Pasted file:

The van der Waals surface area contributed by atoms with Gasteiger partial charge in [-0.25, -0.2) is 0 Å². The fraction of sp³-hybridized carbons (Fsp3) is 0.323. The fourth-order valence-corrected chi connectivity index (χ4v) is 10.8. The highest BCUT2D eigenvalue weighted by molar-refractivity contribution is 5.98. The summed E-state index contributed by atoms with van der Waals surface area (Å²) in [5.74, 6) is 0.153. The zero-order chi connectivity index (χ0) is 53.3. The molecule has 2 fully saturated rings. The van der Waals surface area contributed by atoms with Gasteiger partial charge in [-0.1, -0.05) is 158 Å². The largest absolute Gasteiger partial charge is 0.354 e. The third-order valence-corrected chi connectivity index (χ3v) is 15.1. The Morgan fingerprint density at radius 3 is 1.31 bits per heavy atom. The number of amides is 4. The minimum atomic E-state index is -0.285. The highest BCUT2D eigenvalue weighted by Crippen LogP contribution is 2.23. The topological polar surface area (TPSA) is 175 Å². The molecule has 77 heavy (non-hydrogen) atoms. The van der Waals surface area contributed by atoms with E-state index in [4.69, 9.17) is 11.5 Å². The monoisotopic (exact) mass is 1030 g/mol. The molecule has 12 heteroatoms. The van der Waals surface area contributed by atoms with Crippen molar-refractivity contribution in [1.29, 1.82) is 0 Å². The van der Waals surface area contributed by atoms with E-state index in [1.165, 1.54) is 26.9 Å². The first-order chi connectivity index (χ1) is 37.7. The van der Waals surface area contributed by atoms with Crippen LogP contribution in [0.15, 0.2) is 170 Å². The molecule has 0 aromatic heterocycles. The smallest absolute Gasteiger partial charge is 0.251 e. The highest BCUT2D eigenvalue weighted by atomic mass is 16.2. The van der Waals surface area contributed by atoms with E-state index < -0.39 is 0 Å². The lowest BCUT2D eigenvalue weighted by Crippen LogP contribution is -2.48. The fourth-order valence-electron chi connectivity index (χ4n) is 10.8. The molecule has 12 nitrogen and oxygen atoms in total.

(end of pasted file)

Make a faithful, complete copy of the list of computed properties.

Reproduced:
The van der Waals surface area contributed by atoms with Gasteiger partial charge in [-0.25, -0.2) is 0 Å². The fraction of sp³-hybridized carbons (Fsp3) is 0.323. The fourth-order valence-corrected chi connectivity index (χ4v) is 10.8. The highest BCUT2D eigenvalue weighted by molar-refractivity contribution is 5.98. The summed E-state index contributed by atoms with van der Waals surface area (Å²) in [5.74, 6) is 0.153. The zero-order chi connectivity index (χ0) is 53.3. The molecule has 2 fully saturated rings. The van der Waals surface area contributed by atoms with Gasteiger partial charge in [-0.1, -0.05) is 158 Å². The largest absolute Gasteiger partial charge is 0.354 e. The third-order valence-corrected chi connectivity index (χ3v) is 15.1. The Morgan fingerprint density at radius 3 is 1.31 bits per heavy atom. The number of amides is 4. The minimum atomic E-state index is -0.285. The highest BCUT2D eigenvalue weighted by Crippen LogP contribution is 2.23. The topological polar surface area (TPSA) is 175 Å². The molecule has 77 heavy (non-hydrogen) atoms. The van der Waals surface area contributed by atoms with E-state index in [4.69, 9.17) is 11.5 Å². The monoisotopic (exact) mass is 1030 g/mol. The molecule has 12 heteroatoms. The van der Waals surface area contributed by atoms with Crippen molar-refractivity contribution in [1.29, 1.82) is 0 Å². The van der Waals surface area contributed by atoms with E-state index in [1.165, 1.54) is 26.9 Å². The first-order chi connectivity index (χ1) is 37.7. The van der Waals surface area contributed by atoms with Crippen LogP contribution in [0.15, 0.2) is 170 Å². The molecule has 0 aromatic heterocycles. The smallest absolute Gasteiger partial charge is 0.251 e. The highest BCUT2D eigenvalue weighted by atomic mass is 16.2. The van der Waals surface area contributed by atoms with E-state index < -0.39 is 0 Å². The lowest BCUT2D eigenvalue weighted by Crippen LogP contribution is -2.48. The fourth-order valence-electron chi connectivity index (χ4n) is 10.8. The molecule has 12 nitrogen and oxygen atoms in total.